Here is the second set of notes I wrote. Oddly prophetic of all the work I'm doing now.
(1) Performativeness (degrees of). Here the idea is that less performative performances are equally performative. In other words, performances that de-emphasize "drama," that are drier and more oriented toward a reproduction of what's on the page, are equally worthy of attention. By the same token, very stylized performances are not necessarily more performative than ones that strive for "realism." This whole question has to be rethought.
(2) Pedagogy. Elocution, in my Grandmother's generation, was the way literature was taught. She could give dramatic readings of texts she had memorized well into her 90s. Performance implies a new pedagogy, in which students themselves should be performers. But, as Steve Evans points out in his interview with ??? [Al Filreis], performance is still kind of an afterthought. The poem on the page still reigns supreme, and we need to find a way of making more than a mere supplement.
(3) Improvisation. Not all performance is improvisation, but improvisation is always a performance. All performance does involve an element of "liveness," of attentiveness to the present. Improvisation brings that attentitiveness to the forefront. It might also be interesting to look at performance in terms of preparation, of logistics.
(4) Duende. The duende is in the first instance a theory of performance, not of artistic creation or inspiration. What interests me here is the way in which a theory of performance can be paradigmatic, primary rather than secondary, in poetics. I also want to explore the slippage between performance and creation in Lorca's theory of the duende.
(5) Song setting. What is fascinating here is the way in which a poem might be derived from a melody or a melody from a text. A kind of translation?
(6) Vocal stylings. Certain singers put across the words in an ideal way, not by overdramatizing, but by using melody, voice, and phrasing to get at the best possible oral interpretation of that particular lyric. On the other hand, there are performance practices that sacrifice the words to vocal techniques. Vowels must be sung a certain way in the interest of sonority, to the detriment of the text. There is fertile ground for theorization here.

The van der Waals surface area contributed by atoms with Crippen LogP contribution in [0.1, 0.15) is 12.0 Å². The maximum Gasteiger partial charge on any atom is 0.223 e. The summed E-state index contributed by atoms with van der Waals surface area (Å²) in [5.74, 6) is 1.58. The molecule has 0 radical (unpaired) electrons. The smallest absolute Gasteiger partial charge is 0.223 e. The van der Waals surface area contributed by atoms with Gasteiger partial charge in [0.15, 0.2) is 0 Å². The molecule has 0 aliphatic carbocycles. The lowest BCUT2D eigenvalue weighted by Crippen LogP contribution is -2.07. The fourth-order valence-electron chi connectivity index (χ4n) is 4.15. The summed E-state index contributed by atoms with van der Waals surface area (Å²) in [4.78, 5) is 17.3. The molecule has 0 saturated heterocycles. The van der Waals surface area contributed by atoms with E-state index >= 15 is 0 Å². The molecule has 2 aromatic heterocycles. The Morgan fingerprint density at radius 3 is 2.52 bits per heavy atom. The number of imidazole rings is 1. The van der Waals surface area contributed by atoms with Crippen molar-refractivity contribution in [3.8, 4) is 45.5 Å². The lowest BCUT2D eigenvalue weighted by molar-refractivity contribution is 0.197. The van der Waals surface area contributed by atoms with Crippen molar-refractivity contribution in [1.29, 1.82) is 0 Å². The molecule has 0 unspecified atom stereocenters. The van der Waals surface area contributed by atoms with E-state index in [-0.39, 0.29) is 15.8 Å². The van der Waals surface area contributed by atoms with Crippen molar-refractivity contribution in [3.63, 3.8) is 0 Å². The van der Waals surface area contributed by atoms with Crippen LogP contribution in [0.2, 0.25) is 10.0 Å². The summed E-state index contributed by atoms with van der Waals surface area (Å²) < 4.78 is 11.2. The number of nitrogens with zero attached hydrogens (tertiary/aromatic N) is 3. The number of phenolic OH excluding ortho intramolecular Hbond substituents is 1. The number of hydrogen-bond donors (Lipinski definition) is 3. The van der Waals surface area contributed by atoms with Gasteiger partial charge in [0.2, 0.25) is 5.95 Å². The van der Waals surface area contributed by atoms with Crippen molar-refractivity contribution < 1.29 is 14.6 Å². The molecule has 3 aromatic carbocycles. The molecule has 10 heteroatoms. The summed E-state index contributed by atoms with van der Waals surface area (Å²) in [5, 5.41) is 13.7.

(7) Prosody. Usually, once performance happens, prosody is forgotten--paradoxically. That is, there is a kind of false opposition between the prosody on the page and the prosody in the voice. The object of phonology is a written sentence. This needs to be rethought. People wanting to do this field seriously should learn a little more linguistics.
(8) Voice. I'd like to look at the human voice itself as the basis of everthing else. If you had a theory of the voice you would have a theory of the performance of any linguistic performance.
(9) Timbre. I've written a paper on the theory of timbre, that you can probably still see at the Hall Center for the Humanities Website. (Many of these points are overlapping rather than discretely separated.)
(10) Rhythm. Performances happen in time; they are rhythmically organized in some fashion. Actors might wait a "beat" before proceeding. A theory of performance would need a good account of rhythm. My study of percussion over the past 10 years or so has taught me a lot, though I am not at all a good drummer.